Five ways to check your credit score for free – The Globe and Mail

Five ways to check your credit score for free – The Globe and Mail

At least two of the banks I deal with offer a no-cost way to check my credit score online.
I say at least because I have accounts at many banks and haven’t visited them all lately. But if I want to check my credit score, I know I have a couple of go-to options. What about you?
Your credit score is increasingly important as an indicator of how you manage not only your debts, but also your life. Lenders check your credit score, of course. Landlords may also take a look, and insurance companies and prospective employers.
Given the importance of your credit score, it’s important to see where you stand at least once per year. For ideas on where to find your score at no cost, I asked people in my Twitter community what they do. Check out the replies for a wide range of options that include:
Credit scores range from 300 to 900, with 760 and up considered excellent. Between 660 and 724 is considered good, while 725 to 759 is very good.
Use the credit scores you get for free as a rough guide to your credit score. Lenders and others may access somewhat different numbers when they connect with Equifax and TransUnion, the other big credit monitoring company in Canada.
Checking your credit score online is considered a “soft inquiry,” which means it has no effect on your score. A “hard inquiry,” where a lender sizes you up as a client, is a different story. Your credit score could drop if you have multiple hard inquiries.
Are you reading this newsletter on the web or did someone forward the e-mail version to you? If so, you can sign up for Carrick on Money here.
Useful perspective here on how mortgage rates in the 1980s, the 2010s and today compare, with reference to housing prices. Rates were sky high in the ‘80s, but today’s high home prices have a big impact on costs.
New condo buildings offer the latest design touches and appliances, but there are benefits to older buildings. More space and predicable fees are a couple of advantages.
A sobering report on rising costs for visiting Disney parks that are struggling to keep the old magic going.
This article on retrofitting a home to make it accessible for aging seniors has some useful cost guidelines for various projects, including the addition of an entryway wheelchair ramp and various bathroom adjustments.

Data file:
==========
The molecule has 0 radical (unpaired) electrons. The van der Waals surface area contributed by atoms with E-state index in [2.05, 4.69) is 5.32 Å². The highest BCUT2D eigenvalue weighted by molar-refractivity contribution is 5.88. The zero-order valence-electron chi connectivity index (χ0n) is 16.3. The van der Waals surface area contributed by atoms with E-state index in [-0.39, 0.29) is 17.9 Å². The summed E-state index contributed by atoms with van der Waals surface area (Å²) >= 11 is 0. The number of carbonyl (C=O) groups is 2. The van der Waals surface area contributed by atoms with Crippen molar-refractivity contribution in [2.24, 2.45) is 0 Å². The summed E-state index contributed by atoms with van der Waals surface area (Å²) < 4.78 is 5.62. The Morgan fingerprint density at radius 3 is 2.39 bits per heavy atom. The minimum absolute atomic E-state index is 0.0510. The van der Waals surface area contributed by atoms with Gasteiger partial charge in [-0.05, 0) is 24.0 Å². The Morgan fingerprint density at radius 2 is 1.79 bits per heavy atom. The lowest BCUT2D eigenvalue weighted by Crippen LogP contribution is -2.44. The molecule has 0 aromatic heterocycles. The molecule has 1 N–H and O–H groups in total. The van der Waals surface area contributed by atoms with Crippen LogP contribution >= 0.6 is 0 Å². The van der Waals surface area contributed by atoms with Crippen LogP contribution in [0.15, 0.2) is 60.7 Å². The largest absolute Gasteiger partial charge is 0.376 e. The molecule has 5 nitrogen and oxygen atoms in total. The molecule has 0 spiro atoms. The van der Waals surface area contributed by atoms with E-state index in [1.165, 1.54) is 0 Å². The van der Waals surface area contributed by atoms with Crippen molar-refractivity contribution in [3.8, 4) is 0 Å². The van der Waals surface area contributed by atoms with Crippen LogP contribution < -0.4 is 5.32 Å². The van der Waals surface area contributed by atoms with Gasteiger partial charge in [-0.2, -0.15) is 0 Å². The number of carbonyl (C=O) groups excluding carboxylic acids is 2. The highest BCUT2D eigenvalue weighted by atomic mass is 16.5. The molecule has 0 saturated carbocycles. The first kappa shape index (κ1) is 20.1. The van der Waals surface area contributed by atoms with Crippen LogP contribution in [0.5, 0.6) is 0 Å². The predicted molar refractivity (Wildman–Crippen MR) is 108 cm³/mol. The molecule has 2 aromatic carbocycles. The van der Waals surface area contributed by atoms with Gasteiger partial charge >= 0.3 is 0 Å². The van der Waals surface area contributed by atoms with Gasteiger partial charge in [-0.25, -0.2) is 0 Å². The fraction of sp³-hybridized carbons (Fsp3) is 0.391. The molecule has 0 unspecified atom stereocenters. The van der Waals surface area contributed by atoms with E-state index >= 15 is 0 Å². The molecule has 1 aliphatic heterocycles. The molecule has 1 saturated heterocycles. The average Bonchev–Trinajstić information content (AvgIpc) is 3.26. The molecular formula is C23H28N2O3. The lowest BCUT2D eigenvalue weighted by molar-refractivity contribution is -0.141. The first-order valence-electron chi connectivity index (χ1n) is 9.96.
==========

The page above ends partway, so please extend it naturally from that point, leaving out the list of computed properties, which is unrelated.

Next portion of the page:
Q: Virtual banks offer good savings rates. They also offer good ways to transfer money electronically between banks. Any drawbacks?
A: The big drawback is that there are no branches to visit if you have a problem. Virtual banks can help clients by phone and sometimes e-mail or online chat, though. Safety-wise, virtual banks are like their bricks-and-mortar counterparts in offering deposit insurance via Canada Deposit Insurance Corp. or provincial credit union plans.
Do you have a question for me? Send it my way. Sorry I can’t answer every one personally. Questions and answers are edited for length and clarity.
Did you go big on cryptocurrencies during the pandemic? The Globe is looking to speak with new and seasoned investors who have suffered crypto losses. What is your outlook on the sector? To share your story, in a judgment-free zone, e-mail Globe reporter Salmaan Farooqui at [email protected].
The WhatBank.ca credit card finder connects you and your personal spending habits to the credit cards that deliver the kind of rewards you want. WhatBank says that, unlike some other financial websites, it doesn’t get paid referral fees when visitors to its site click over to a card issuer’s website.
Spend 22 minutes with a Canadian music great – Willie Dunn. This 2013 video was shot several months before he died. Dunn, also an activist and politician (he ran for the federal NDP in my Ottawa riding), was a folk singer telling Indigenous stories.
How does a credit score affect the rest of your finances?
Subscribe to Stress Test on Apple podcasts or Spotify. For more money stories, follow me on Instagram and Twitter, and join the discussion on my Facebook page. Millennial readers, join our Gen Y Money Facebook group.
Follow Rob Carrick on Twitter: @rcarrickOpens in a new window

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